A very good colleague of mine – Peter – told me once “At work, there is professionalism, respect and chemistry. It is ideal when you have all three. You can still work with the first two only though”.
Indeed, chemistry is valuable and rare. Not all project teams have it. Sometimes it is possible to create it. Sometimes it is not. We all have examples of “cats and dogs” teams or “implosive teams”. Regardless, the project has to be delivered and the client – satisfied.
As a project manager, you might find yourself in between. The tension might be silent or loud. Team members might want you to deal with it or just, quite the opposite, to not get mixed up.
Over years, I learned that there are a number of things a project manager can do:
- Observe to be able to prevent and to react, as appropriate.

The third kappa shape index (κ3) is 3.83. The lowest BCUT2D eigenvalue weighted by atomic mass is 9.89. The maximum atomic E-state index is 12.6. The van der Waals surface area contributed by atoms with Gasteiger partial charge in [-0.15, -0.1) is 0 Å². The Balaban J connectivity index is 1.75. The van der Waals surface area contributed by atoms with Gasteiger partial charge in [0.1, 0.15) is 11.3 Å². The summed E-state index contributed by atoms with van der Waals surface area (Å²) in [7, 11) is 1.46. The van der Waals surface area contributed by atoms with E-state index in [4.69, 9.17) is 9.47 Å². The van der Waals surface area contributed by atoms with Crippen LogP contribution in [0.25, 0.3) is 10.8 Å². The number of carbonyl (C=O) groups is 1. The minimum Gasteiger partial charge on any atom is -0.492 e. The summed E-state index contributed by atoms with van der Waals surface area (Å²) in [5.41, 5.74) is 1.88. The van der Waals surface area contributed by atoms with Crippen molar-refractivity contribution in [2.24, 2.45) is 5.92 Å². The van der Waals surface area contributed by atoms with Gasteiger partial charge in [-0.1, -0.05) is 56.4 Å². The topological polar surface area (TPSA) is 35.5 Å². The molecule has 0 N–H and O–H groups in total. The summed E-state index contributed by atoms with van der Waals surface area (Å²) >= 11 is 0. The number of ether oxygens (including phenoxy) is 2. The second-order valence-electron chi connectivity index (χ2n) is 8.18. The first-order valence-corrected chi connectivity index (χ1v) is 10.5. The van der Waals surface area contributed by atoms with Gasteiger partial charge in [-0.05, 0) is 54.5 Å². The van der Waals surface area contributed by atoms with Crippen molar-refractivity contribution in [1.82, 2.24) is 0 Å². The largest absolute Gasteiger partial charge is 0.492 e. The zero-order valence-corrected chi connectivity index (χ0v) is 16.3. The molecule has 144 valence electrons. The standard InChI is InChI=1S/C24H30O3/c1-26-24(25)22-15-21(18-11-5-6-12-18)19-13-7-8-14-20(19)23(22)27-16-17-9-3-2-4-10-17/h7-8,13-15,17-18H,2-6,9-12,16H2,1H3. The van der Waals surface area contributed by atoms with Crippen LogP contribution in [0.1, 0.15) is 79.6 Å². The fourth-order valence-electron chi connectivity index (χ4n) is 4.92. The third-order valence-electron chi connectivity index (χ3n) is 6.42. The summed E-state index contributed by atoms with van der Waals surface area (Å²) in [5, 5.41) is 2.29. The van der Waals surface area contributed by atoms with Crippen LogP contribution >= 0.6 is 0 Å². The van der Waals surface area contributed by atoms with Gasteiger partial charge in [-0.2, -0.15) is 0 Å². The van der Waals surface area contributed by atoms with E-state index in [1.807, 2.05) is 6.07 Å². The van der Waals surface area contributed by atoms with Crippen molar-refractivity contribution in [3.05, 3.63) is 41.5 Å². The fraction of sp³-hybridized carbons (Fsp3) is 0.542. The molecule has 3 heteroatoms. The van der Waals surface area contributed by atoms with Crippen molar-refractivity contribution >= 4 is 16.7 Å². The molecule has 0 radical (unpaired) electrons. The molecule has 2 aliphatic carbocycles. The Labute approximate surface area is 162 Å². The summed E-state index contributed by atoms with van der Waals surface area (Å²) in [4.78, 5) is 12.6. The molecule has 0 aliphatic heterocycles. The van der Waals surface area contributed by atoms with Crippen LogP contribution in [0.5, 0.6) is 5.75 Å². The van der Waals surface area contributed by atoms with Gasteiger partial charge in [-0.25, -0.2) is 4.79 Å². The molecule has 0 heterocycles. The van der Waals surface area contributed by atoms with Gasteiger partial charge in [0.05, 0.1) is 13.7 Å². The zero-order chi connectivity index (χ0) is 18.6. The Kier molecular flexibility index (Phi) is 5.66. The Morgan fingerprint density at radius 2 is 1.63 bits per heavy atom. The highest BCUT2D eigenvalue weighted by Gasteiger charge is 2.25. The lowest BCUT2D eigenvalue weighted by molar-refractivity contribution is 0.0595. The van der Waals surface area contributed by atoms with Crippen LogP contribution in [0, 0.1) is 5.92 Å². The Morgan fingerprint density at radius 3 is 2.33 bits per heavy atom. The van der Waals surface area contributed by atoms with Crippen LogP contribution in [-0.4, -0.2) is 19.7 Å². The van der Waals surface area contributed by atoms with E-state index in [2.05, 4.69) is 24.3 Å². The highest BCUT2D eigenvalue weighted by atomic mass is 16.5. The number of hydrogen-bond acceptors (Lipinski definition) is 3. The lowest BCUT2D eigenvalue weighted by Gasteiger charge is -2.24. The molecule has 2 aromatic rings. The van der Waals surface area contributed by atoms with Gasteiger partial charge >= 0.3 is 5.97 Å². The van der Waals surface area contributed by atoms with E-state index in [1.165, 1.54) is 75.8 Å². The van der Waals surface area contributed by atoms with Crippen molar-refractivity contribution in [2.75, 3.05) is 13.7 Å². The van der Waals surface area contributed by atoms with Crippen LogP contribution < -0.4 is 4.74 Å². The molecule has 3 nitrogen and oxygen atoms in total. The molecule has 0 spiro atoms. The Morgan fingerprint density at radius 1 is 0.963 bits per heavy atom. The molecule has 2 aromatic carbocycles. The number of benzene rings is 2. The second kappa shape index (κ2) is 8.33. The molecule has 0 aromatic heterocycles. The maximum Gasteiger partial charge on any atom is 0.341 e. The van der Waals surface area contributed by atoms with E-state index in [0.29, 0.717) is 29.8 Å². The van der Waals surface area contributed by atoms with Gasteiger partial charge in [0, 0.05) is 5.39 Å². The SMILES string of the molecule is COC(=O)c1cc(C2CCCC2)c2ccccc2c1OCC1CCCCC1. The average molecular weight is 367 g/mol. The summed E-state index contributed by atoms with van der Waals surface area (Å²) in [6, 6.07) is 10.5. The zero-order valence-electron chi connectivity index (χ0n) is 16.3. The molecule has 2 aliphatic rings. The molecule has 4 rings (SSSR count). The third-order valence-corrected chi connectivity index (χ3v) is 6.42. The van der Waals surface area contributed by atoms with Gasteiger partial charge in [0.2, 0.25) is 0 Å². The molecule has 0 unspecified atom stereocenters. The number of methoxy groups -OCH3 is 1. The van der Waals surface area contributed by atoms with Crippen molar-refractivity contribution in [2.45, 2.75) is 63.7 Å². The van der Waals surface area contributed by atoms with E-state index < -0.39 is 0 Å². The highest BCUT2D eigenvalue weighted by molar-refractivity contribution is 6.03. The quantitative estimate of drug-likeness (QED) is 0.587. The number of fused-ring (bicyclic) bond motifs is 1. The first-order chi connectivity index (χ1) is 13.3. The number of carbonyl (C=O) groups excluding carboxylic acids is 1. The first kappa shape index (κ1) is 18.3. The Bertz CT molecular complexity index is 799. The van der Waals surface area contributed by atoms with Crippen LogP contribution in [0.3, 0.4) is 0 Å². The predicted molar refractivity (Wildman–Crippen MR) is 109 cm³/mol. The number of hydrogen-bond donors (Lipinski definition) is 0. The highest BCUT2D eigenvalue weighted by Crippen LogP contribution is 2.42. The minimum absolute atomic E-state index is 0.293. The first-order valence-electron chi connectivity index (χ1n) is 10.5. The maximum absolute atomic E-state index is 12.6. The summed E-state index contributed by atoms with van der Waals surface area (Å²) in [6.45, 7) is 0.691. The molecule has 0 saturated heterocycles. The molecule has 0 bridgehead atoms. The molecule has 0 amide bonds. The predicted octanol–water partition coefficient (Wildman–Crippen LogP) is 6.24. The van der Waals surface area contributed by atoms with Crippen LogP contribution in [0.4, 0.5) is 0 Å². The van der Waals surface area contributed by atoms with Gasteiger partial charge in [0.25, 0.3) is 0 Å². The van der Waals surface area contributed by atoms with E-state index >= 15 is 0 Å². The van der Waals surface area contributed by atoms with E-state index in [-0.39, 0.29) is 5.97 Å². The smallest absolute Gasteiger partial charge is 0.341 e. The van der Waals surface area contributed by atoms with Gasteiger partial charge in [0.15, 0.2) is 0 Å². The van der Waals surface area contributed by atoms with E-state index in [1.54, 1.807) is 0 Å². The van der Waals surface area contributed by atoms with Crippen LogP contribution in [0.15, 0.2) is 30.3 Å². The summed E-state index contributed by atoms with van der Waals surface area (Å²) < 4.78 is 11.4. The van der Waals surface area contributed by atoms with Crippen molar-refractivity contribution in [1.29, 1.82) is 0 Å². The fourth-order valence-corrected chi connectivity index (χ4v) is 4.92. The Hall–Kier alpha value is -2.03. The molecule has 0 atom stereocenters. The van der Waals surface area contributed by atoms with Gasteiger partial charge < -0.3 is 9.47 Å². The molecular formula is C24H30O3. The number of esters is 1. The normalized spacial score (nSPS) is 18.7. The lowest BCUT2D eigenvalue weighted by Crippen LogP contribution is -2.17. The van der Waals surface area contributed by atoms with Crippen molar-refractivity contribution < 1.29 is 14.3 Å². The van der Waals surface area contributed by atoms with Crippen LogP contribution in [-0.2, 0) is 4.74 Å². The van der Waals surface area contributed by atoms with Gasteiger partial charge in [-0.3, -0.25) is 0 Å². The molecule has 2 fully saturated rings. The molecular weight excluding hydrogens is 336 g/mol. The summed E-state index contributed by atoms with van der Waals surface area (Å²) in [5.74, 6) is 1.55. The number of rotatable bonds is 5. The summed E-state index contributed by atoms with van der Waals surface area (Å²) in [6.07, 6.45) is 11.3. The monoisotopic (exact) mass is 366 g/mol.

- Learn about what’s behind the tension by listening. Truly listening to both sides.
- Clarify what’s in your power to change. Can you:
- redistribute roles based on team members’ strengths?
- offer space for people to get it off their chest?
- give other channels of communication between the “belligerents”? for example, communication through Slack, if they cannot talk to each other, or encourage more face-to-face communication, when misunderstandings arise from written communication.
- replace irreconcilable members of the team on areas which are essential for the project’s success?
4. If the organisation has training opportunities, offer to the members of the team to go to inter-personal and communication trainings.
5. Remind everyone of the common objectives the entire team works for. Focus on what the team members have in common, not their dividing lines.
6. Organise informal team gatherings, over a beer or a bowling night or even a battle of any sorts (rap, dance, storytelling). It will offer team members an opportunity to know each other from other perspectives.
7. Above all, lead by example. Team members will often mirror the project manager’s preferences or dislikes. Keep your integrity in check.